Boxwell History Book

For the Good of the Program: A Century of Middle Tennessee Scouting at Boxwell, 1921-2021

Looking for a gift to buy your favorite Scouter for Christmas? Think about the history of Boxwell! Get a paperback copy from Amazon (and most other book retailers) right now. If you search Amazon, search “Grady Eades” to most easily find the book.

OR, go for the super simple route and just use this link:

For the Good of the Program

From the Archives, November 26, 2023

CubWorld Instructors Board

CubWorld makes real efforts to connect with Cub Scouts in ways that the Scouts BSA camps just haven’t historically embraced. From high-fives at campfires to running skits, CubWorld program is really about making connections to the Scouts.

This is seen in mundane ways as well. While all staff now wear staff ID badges with their photo, CubWorld takes the next step and puts staff photos on display in the dining hall.

Seen here is a CubWorld Staff photo board from 2018. The concept is simple but powerful. It allows Cubs to quickly identify (and then stalk in their special 10 and under way) their favorite staff member.

2018 CubWorld Staff Instructors
CubWorld Instructors, 2018
Collection of Grady Eades
72dpi: 10in x 6.667in; original 72dpi: 59.333in x 39.556in; original digital photo; color; July 10, 2018 Original photographer: Grady Eades

From the Archives, November 19, 2023

Group Staff Sites

While Old Hickory Boxwell has mostly known group staff sites with electricity, the Willhite-Green Era stands as an anomaly. In these years, the staff were multiple staff sites around the camps, grouped by program area. Thus, the Waterfront had a site, the Kitchen had a site, and so on.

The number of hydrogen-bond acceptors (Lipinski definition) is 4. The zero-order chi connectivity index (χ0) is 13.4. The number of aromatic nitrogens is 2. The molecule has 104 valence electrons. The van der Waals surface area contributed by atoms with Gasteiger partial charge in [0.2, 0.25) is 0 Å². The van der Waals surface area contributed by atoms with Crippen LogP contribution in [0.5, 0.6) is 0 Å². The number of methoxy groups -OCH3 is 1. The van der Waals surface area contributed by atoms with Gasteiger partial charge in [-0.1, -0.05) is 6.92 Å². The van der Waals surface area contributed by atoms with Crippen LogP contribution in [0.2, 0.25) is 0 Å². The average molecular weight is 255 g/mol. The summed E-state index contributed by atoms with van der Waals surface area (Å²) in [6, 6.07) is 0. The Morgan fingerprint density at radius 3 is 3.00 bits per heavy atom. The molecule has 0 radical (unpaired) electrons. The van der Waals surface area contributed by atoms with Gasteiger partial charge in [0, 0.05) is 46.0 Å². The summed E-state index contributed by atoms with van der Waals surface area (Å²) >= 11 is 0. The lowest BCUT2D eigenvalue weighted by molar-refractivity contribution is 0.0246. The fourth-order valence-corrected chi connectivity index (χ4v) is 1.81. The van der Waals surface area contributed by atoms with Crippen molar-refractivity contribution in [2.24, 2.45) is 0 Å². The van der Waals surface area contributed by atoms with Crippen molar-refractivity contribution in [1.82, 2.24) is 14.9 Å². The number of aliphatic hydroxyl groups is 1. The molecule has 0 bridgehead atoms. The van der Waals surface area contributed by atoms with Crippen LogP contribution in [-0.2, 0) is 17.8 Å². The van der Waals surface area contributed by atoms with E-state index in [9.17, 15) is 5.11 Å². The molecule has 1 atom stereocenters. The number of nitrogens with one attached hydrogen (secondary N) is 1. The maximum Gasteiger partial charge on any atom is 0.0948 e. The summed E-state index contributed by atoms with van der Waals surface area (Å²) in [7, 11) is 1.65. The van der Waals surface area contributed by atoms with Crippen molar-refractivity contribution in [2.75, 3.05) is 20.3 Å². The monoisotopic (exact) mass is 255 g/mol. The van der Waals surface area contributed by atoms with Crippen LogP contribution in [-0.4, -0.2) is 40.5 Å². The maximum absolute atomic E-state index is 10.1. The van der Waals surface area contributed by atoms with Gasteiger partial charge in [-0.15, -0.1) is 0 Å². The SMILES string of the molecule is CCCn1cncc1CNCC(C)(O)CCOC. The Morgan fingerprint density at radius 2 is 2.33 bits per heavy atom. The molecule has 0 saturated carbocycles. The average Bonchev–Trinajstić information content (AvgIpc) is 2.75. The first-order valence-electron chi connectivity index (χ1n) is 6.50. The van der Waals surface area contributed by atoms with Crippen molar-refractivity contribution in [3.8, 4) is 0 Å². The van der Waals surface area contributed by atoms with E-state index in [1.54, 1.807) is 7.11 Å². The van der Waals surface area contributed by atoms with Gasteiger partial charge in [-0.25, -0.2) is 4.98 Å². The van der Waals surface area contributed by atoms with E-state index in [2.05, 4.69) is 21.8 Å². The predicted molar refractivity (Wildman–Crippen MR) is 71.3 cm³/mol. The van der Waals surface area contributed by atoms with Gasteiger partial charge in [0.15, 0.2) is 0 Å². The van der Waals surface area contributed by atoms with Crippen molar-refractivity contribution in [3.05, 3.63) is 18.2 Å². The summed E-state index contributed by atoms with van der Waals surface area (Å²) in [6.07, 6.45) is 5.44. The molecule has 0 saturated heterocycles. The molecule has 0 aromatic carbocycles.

Seen here is Parnell’s Activity Yard Staff Site after take-down in 1993. You can see the site involved both four man and two man tent platforms as well as several “living” platforms in the center to tie everything together. The central area was covered with tarps.

Some sites were far smaller. Other sites were far more creative. Stahlman’s Waterfront was the gold standard with custom built living platforms up off the ground like a deck. Still, this photo provides some insight into what “living areas” were like in this period.

AY Staff Site after take-down, 1993
AY Staff Site, Post-Take Down, 1993
Collection of Grady Eades
72dpi: 10in x 7.155in; original 300 dpi: 4.71in x 3.37in; original photo scan; color; July 1993
Original photographer: Grady Eades

From the Archives, November 12, 2023

1972 Plans

The 1972 Capital Campaign brought Camp Craig to the Reservation, but there were plans for more camps. This shouldn’t be news. What is news is where exactly these camps were going to go.

This map clearly shows the big picture plan for the 1972 campaign. There are clearly two camps laid out here with a road cut for a future third. Both of the proposed camps have three showerhouses. The dark lines on the map are the electrical and water lines, which (for the most part) were laid.

Things did not quite follow this proposal. It’s interesting to note that the Camp Light camp does not seem to have a waterfront attached to it. Still, the un-built camp had the roads cut for it, as did the “future construction” camp. There was definitely a belief three new camps were possible!

Water Main Extensions, 1972
Water Main Extensions (Proposed Camps, 1972)
Collection of Kerry Parker
72dpi: 10in x 6.703in; original 400 dpi: 34.148in x 22.888in; original blueprint scan; B&W; 1972
Original photographer: Consoer Townsend & Associates